What’s the Split? How to Fairly Split Startup Equity with Founders and Early Team Members.
Note: When determining your startup equity structure, we recommend consulting with your lawyer.
One of the major ways a startup can attract top talent is by offering company equity. From the perspective of a founder, startup equity can be a powerful tool for recruiting and retaining talent, especially when competing against large corporations that can often offer higher wages and additional benefits.
There is no “one size fits all” strategy for distributing startup equity. Determining how to split equity among investors and later employees is fairly straightforward, but determining the equity split among founders and the earliest employees can be tricky. You can learn more about dilution and distributing equity with investors here.
Even the most experienced leaders struggle with the issue of fairly dividing startup equity. To help alleviate the stress, we laid out a few thoughts for determining how you want to split your startup equity. Equity can come in different forms, but for the sake of this post we will generally be referring to stock.
Splitting Startup Equity with Founders
Splitting startup equity among founders is one of the first tough decisions a founding team will make. If you do a quick Google search for how to split startup equity among founders, you’ll get countless different ideas and suggestions.
Commonly, you’ll see lawyers, founders, and VCs recommending to split depending on a number of different qualities. We’ve listed a few examples below:
- Experience – Do you have experience running and scaling a successful startup?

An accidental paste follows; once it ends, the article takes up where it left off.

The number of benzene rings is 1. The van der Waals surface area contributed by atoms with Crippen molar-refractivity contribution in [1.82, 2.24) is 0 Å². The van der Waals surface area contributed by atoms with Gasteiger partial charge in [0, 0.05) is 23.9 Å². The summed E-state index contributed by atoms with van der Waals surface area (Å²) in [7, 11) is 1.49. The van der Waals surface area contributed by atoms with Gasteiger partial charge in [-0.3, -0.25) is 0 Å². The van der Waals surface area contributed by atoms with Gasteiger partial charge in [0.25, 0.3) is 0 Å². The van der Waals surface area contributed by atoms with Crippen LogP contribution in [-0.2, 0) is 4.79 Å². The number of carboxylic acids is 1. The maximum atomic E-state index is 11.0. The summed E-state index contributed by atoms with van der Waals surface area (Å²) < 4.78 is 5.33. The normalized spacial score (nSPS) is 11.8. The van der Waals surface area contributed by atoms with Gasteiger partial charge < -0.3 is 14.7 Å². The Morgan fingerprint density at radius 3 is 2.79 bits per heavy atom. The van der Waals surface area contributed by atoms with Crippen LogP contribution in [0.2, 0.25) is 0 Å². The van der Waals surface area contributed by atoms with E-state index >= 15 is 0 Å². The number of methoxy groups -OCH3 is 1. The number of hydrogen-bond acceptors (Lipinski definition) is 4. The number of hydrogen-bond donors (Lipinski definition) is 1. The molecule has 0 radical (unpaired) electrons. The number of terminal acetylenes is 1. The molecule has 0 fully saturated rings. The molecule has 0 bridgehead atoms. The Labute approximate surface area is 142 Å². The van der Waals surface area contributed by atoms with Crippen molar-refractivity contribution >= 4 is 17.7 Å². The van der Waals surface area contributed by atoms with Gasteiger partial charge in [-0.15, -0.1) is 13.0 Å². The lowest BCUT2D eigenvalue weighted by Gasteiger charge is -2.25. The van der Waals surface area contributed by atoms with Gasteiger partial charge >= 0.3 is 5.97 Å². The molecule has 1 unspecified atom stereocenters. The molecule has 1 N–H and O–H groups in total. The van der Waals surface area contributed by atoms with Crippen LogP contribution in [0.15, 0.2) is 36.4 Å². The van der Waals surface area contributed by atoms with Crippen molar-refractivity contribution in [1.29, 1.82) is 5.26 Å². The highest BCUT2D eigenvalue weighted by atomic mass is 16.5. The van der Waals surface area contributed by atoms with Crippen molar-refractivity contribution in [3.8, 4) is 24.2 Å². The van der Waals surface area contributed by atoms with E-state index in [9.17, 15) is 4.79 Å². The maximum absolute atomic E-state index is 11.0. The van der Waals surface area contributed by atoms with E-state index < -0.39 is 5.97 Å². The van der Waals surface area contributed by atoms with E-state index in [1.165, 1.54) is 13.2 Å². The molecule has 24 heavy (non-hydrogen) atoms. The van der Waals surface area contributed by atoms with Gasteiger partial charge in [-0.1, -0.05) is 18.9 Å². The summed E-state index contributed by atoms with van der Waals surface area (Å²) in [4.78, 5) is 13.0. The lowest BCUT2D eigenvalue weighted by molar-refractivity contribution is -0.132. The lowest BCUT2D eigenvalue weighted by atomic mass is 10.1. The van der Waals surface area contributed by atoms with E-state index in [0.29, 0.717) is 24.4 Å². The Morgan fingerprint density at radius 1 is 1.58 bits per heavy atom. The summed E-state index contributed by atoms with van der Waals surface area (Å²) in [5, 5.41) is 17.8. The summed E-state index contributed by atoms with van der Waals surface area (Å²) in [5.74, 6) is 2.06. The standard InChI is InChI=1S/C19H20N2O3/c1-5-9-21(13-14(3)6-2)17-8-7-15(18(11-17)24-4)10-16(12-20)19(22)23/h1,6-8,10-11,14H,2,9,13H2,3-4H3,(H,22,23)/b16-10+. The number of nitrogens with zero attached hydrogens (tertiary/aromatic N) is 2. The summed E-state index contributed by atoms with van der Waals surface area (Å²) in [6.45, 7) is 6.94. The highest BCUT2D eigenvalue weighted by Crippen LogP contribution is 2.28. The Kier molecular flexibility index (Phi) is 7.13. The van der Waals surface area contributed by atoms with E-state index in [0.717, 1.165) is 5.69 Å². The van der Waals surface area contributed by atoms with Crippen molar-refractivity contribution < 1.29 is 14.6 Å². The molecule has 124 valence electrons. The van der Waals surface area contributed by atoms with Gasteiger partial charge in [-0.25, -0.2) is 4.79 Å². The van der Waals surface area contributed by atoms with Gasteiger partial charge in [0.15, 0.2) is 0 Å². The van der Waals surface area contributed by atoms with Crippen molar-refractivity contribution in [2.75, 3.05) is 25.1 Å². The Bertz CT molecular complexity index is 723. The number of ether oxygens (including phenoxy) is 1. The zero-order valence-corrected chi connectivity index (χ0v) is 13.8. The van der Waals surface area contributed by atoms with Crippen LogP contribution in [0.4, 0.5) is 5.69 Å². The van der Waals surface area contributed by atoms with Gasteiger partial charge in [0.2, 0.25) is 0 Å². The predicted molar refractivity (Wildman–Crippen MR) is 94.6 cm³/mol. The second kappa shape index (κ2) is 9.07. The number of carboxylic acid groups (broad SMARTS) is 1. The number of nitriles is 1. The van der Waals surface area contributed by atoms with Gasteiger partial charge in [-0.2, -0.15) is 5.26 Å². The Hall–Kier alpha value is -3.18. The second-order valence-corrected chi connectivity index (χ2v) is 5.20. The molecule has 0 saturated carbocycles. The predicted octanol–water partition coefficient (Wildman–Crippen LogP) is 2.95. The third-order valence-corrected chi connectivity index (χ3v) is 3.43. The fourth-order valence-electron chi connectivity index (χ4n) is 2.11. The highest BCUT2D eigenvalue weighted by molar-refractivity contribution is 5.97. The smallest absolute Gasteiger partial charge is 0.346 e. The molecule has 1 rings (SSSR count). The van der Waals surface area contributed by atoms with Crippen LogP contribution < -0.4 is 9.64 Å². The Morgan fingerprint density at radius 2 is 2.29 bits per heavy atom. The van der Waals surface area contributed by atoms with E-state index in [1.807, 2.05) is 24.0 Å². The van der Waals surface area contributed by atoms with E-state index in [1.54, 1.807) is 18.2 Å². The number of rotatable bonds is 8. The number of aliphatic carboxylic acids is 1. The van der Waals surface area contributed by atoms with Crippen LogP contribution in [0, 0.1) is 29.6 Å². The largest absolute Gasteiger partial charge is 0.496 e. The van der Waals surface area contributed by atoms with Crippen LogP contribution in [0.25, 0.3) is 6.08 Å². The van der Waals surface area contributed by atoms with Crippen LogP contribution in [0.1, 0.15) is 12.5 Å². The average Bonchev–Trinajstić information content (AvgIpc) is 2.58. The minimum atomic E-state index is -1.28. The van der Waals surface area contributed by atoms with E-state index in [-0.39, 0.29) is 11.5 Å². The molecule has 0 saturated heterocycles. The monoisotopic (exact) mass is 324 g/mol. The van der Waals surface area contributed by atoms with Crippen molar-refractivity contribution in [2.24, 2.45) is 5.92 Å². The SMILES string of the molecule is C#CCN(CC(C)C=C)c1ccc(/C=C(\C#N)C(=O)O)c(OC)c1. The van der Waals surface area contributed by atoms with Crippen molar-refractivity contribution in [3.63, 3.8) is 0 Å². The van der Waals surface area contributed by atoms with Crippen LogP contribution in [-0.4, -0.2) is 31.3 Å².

- Expertise – Do you have knowledge in the specific market you’ll be operating?
- Ideas/Intellectual Property – Did someone come up with the original idea for the company and turn it into intellectual property?
- Time – Are you dedicated to the company?
As investor and found Mike Moyer puts it; “The right way to think about equity is to think about a startup as a gamble… The value of each person’s bet is always equal to the unpaid fair market value of his or her contribution. Each day people bet time, money, etc. The betting continues until the company reaches break even or Series A.”
On the other hand, Michael Siebel, CEO of YC, offers a controversial take for splitting startup equity: equal equity splits among co-founders. Michael shares many reasons why it makes sense to equally split your startup equity and not use the factors listed above.
The more equity, the more motivation. The more motivated your founding team, the higher the changes for success. Another reason Michael shares is the idea that if the CEO or Founder does not value co-founders, no one else will, either. For example, if co-founder equity greatly varies, this suggests to your investors that the certain co-founders might not be as valuable or qualified. As Michael puts it, “Why communicate to investors that you have a team that you don’t highly value?”
Equity for Startup Employees
Once you have determined your equity split among founders, you’ll be able to use your remaining equity and option pools to attract top talent. If you want your earliest employees to be your most impactful, creating an emotional attachment to your startup’s success is vital. Your first hires are key, and creating the perfect split between their salary, equity, and benefits can be difficult. There is no magic formula for splitting startup equity among your earliest hires.
Leo Polovets, VC at Sosa Ventures, studied job postings and laid out the typical equity depending on what number hire the person is:
Splitting startup equity with your first hires will often require negotiations, and the process will vary from employee to employee. Once you start hiring outside your core team, you’ll want some type of predictable system in place for sharing equity.
There is no right answer for sharing startup equity with co-founders and early employees. It is more art than science in the earliest days. Just remember to be fair as you’ll be spending every day with these people. A solid relationship among the founding team will greatly increase the chances of building a successful company.
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